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Northern Ireland’s circuit breaker lockdown: why now and will it work?

With COVID-19 cases rising rapidly and 83% of beds in intensive care currently occupied, things have not been going well in Northern Ireland.

Therefore, after a long meeting on Tuesday October 13, First Minister Arlene Foster announced that the government would be introducing a set of “circuit breaker” restrictions to try to curb the spread of the virus, beginning on Friday October 16. Northern Ireland is the first UK country to try this tactic.

With a circuit breaker, authorities tighten restrictions on what people can do for a set amount of time to reduce transmission of the virus, to try to avoid needing to go into full lockdown. Northern Ireland’s four-week plan includes closing all bars and restaurants (except for takeaways), stopping indoor amateur sports, and shutting close-contact services such as hairdressing.

Different households are banned from mixing in private homes (though two households can still meet outdoors), and people are being advised to work from home where possible. University learning is strongly advised to be online, and the half-term school holiday is being extended to two weeks.

Other parts of the UK are also considering launching their own circuit breakers.

How did we get here?

Northern Ireland currently has over 13,000 cases per 1 million people, which is above the UK-wide rate of around 10,000 per millions.

But earlier in the pandemic, Northern Ireland was not as severely affected as the rest of the UK. Its infection rate was much lower than England’s. On July 1, 4,880 of the UK’s 283,770 cases had been in Northern Ireland – accounting for 1.7% of infections despite having 2.9% of the UK population.

A closed bar in Northern Ireland, with its shutters down.
It’s hoped that the circuit breaker will get transmissions under control without causing the economic damage of a full lockdown. Liam McBurney/PA Images

This was possibly down to geography. Northern Ireland has a much higher rural population than the majority of the UK, with approximately 36% of the population residing in rural areas. This may have led to lower viral transmission, as pathogens spread quicker in densely populated areas.

There’s also much more travel from Northern Ireland across the land border with the Republic of Ireland than to rest of the UK. Because the Republic of Ireland implemented a lockdown earlier than the UK and had additional restrictions on movement and travel, this may have limited the number of new infections brought into Northern Ireland.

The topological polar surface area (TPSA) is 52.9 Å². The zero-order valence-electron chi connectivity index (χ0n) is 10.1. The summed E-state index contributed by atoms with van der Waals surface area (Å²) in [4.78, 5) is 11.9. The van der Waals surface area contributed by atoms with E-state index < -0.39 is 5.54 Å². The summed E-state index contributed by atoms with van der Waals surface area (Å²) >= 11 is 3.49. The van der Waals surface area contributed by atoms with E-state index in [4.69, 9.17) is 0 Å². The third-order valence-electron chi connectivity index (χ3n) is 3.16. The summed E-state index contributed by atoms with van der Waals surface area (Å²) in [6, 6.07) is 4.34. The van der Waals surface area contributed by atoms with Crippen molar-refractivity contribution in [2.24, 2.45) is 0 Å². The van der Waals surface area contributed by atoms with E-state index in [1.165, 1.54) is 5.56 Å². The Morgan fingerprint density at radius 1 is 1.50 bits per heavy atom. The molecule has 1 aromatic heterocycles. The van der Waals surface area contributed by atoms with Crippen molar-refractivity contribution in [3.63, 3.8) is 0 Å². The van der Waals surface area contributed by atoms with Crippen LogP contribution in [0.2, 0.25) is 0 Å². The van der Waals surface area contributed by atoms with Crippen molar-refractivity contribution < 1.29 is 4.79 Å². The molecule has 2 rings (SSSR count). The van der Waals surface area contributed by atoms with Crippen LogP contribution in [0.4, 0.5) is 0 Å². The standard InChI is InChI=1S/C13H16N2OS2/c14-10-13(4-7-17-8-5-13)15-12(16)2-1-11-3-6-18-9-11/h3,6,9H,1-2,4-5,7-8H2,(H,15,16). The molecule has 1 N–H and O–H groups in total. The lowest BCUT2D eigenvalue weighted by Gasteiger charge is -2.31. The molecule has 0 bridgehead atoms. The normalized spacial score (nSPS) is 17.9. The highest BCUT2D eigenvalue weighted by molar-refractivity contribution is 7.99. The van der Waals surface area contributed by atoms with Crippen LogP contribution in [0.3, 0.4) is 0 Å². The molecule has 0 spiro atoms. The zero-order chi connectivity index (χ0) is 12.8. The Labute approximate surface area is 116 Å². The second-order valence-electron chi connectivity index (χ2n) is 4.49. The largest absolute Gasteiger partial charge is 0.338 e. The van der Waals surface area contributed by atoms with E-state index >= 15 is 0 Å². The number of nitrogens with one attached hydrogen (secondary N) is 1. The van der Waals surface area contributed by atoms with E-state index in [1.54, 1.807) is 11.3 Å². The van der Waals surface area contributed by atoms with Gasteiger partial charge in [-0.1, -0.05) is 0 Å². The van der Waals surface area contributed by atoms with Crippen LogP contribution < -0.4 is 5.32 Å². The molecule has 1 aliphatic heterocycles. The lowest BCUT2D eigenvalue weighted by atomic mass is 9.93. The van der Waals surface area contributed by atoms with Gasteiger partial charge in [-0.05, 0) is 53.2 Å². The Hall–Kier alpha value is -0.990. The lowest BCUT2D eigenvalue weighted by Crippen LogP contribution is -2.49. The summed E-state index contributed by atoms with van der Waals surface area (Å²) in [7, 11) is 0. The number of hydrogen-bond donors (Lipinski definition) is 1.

In recent weeks, however, Northern Ireland has seen a large surge of coronavirus cases. Almost 70% of the total recorded cases in the country have occurred since the start of September, compared with about 50% for the UK as a whole. It’s unclear precisely why Northern Ireland has gone from faring better than the rest of the UK to now faring worse, but the start of the university year could be a big factor.

A quirk of Northern Ireland’s small size is that students can easily visit home on a regular basis, and a large proportion of students visit their family every weekend. Many also have weekend jobs, meaning they are regularly coming into contact with multiple groups of people. The opening of universities therefore has made the country a lot more connected – which may partly explain why cases have increased dramatically since courses began in September.

Will these restrictions work?

Much like the UK-wide lockdown in March, it’s hoped the circuit breaker will reduce the virus’s spread and prevent the health service from becoming overwhelmed.

Most of the restrictions are aimed at limiting non-essential indoor mixing, such as socialising in private homes, indoor sports and hospitality. We know the risk of transmission is much higher indoors, so targeting indoor environments is a sensible approach. But because infected individuals can spread the virus before developing symptoms, it’s very difficult to accurately determine where transmission occurs.

Research shows the vast majority of spread is due to close contact with infected individuals. Primarily this happens in homes, but there’s also evidence of transmission in public indoor settings such as offices or churches, particularly where exposure occurs over a longer time. Therefore, if there’s still plenty of mixing in schools, universities and workplaces in Northern Ireland, then this may limit the effectiveness of the plan.

A man in a face mask coughing on public transport.
If a circuit breaker is too short, it’s possible someone could pick up the virus before it begins and still be infectious when it ends. DimaBerlin/Shutterstock

Another factor to consider is the virus’s incubation period – the time between catching the virus and developing symptoms. On average the incubation period of SARS-COV-2 is five days, but it can extend to up two weeks. We know that individuals can spread the virus during this period before their symptoms start, and that some may never develop symptoms but still be infectious.

With this in mind, the longer the restrictions are in place, the more effective they’ll be at reducing viral spread. It’s important for the circuit breaker to remain in place longer than the upper end of the potential incubation period if it’s to have a good chance of significantly reducing the rate of transmission. It’s good therefore that Northern Ireland has opted for a four-week set of restrictions.

The success of circuit breakers in countries such as Singapore and New Zealand suggests these tactics could work for Northern Ireland. However, these countries’ case numbers were drastically lower than what we’re witnessing in Northern Ireland and the UK as a whole at present. To find out how effective circuit breakers can be here, we’ll have to wait and see.

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